“It was the first time I’d met Yabby,” Murphy said. “It was last day of the National Carnival in Adelaide and I was sitting right next to him. When my name was read out he shook my hand and said well done son, your mum and dad would be proud. It was a nice moment, dad had told me a story about the day he was hit behind play and then he heard clunk. He turned around to see Yabby standing over the bloke who hit dad. Dad said to me he felt 10 feet tall.”

Those formative years in the Riverina were no walk in the park for Murph either as he played most of his junior footy against boys much older and bigger. “When I started playing junior footy I was about four years younger than my team mates and opponents,” Murphy said.

“I eventually got to play against my own age group and thought maybe I can play. It was hard but really helped me in the long run. I learned how to stay out of trouble, I learned how to kick the ball and compete against older boys.”

Murphy faced another hurdle early on when he ruptured his ACL just before he turned 18. The injury could easily have cost him his AFL career as it forced him out of football for almost two years.

“I couldn’t have an operation because I was still growing so I had to wait a year,” Murphy said. When I was operated on I was alongside Keith Greig and Roy Ramsay from North Melbourne. It was a long rehab in those days, my leg looked like my arm. I worked in the bank in Wagga so I would go to the gym or the pool after work to build up my leg.”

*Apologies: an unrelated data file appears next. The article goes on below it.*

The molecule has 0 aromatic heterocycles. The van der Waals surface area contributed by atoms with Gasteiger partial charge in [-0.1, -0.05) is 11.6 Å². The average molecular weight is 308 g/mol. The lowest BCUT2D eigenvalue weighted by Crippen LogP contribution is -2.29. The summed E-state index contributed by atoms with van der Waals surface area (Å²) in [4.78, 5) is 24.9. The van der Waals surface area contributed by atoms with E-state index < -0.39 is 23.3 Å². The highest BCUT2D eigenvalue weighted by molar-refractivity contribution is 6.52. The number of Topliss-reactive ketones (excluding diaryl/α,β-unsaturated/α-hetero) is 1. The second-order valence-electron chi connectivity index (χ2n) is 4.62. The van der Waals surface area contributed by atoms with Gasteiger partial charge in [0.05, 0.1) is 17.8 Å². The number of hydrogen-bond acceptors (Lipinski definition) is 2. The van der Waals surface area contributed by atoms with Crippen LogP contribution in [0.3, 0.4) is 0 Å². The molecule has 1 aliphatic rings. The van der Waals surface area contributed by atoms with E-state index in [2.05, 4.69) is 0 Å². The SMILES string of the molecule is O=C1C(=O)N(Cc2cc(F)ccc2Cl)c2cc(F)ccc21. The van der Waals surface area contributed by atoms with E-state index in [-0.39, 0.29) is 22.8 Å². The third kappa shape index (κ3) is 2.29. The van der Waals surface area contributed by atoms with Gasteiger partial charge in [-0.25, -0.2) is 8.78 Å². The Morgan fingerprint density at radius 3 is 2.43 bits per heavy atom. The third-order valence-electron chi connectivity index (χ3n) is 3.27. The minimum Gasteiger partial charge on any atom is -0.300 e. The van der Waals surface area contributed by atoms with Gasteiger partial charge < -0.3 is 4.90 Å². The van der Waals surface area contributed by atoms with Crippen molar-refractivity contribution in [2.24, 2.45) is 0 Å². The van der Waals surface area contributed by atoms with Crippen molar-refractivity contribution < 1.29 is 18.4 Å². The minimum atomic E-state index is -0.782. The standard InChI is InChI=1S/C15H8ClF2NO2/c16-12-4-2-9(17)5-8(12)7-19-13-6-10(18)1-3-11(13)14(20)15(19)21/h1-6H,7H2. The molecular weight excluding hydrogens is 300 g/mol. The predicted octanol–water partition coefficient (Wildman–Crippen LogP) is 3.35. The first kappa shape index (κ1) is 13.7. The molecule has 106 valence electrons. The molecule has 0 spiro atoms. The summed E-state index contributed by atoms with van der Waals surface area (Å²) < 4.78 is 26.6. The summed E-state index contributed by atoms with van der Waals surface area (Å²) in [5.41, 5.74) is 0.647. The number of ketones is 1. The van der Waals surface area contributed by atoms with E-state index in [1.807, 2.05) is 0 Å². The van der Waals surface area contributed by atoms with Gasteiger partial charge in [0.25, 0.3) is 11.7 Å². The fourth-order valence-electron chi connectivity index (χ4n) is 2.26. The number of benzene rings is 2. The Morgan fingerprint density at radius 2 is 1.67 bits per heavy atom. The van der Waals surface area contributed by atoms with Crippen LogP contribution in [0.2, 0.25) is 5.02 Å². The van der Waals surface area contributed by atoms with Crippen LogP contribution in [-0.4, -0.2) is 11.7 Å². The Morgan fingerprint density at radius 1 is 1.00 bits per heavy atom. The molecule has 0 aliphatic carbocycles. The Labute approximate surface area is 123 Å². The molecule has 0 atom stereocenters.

When he eventually recovered he started playing in the under 19s at Turvey Park. His form was outstanding and the following year was promoted to the seniors. He kicked 76 goals and 78 in consecutive seasons playing as a half forward.

Swans recruiter Greg Miller came to the Riverina to watch Paul Hawke and liked what he saw with Murphy so signed them both for the 1984 season.

If Murphy thought it was tough going playing out of his weight division in the Riverina there was to come in the VFL. Fully grown at 179cm (5’11”) and 75kg he was smaller than virtually every opponent he played on.

But his lightning speed, high marking and long kicking were prized assets in any league and he quickly established himself as one of the stars in a Sydney team which featured some of the greats of the 1980s.

Led by Brownlow Medallists in Greg Williams and Gerard Healy Murphy was part of a super midfield. The group also featured the ball winning of Barry Mitchell, the dash of David Bolton and the flair and hardness of the late Merv Neagle.

Murphy’s ten seasons and 156 games in the red and white played almost entirely on the wing. He, Williams and Healy were all named in the Swans Team of the Century.